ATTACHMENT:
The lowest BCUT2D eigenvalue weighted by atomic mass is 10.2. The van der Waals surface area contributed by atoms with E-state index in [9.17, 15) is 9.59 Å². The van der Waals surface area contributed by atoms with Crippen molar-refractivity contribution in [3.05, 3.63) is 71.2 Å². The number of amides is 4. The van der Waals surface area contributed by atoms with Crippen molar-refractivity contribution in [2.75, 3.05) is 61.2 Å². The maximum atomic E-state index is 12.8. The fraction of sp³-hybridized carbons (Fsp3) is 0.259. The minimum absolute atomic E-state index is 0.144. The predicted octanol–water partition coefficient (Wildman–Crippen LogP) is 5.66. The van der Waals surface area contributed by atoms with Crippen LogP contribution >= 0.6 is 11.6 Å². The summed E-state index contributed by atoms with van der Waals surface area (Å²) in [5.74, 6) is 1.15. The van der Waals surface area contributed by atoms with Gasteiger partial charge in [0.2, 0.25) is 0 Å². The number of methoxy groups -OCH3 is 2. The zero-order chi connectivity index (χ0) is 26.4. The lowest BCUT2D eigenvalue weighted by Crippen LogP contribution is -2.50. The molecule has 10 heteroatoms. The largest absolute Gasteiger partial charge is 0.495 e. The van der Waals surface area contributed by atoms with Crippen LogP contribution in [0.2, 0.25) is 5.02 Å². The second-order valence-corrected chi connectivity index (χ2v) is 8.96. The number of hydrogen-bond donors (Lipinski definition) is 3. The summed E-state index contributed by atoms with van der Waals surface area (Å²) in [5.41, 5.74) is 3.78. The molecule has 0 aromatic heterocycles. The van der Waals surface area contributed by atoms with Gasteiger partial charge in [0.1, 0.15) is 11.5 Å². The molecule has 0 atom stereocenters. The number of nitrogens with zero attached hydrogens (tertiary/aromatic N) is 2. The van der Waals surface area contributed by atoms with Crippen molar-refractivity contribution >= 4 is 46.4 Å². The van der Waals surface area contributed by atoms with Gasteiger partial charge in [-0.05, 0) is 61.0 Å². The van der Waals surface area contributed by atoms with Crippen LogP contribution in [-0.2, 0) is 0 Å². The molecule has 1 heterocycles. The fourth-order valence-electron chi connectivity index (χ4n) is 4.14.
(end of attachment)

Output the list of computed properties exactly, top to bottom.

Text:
The lowest BCUT2D eigenvalue weighted by atomic mass is 10.2. The van der Waals surface area contributed by atoms with E-state index in [9.17, 15) is 9.59 Å². The van der Waals surface area contributed by atoms with Crippen molar-refractivity contribution in [3.05, 3.63) is 71.2 Å². The number of amides is 4. The van der Waals surface area contributed by atoms with Crippen molar-refractivity contribution in [2.75, 3.05) is 61.2 Å². The maximum atomic E-state index is 12.8. The fraction of sp³-hybridized carbons (Fsp3) is 0.259. The minimum absolute atomic E-state index is 0.144. The predicted octanol–water partition coefficient (Wildman–Crippen LogP) is 5.66. The van der Waals surface area contributed by atoms with Crippen LogP contribution >= 0.6 is 11.6 Å². The summed E-state index contributed by atoms with van der Waals surface area (Å²) in [5.74, 6) is 1.15. The van der Waals surface area contributed by atoms with Gasteiger partial charge in [0.2, 0.25) is 0 Å². The number of methoxy groups -OCH3 is 2. The zero-order chi connectivity index (χ0) is 26.4. The lowest BCUT2D eigenvalue weighted by Crippen LogP contribution is -2.50. The molecule has 10 heteroatoms. The largest absolute Gasteiger partial charge is 0.495 e. The van der Waals surface area contributed by atoms with Crippen LogP contribution in [0.2, 0.25) is 5.02 Å². The second-order valence-corrected chi connectivity index (χ2v) is 8.96. The number of hydrogen-bond donors (Lipinski definition) is 3. The summed E-state index contributed by atoms with van der Waals surface area (Å²) in [5.41, 5.74) is 3.78. The molecule has 0 aromatic heterocycles. The van der Waals surface area contributed by atoms with Gasteiger partial charge in [0.1, 0.15) is 11.5 Å². The molecule has 0 atom stereocenters. The number of nitrogens with zero attached hydrogens (tertiary/aromatic N) is 2. The van der Waals surface area contributed by atoms with Crippen molar-refractivity contribution >= 4 is 46.4 Å². The van der Waals surface area contributed by atoms with Gasteiger partial charge in [-0.05, 0) is 61.0 Å². The van der Waals surface area contributed by atoms with Crippen LogP contribution in [-0.2, 0) is 0 Å². The molecule has 1 heterocycles. The fourth-order valence-electron chi connectivity index (χ4n) is 4.14.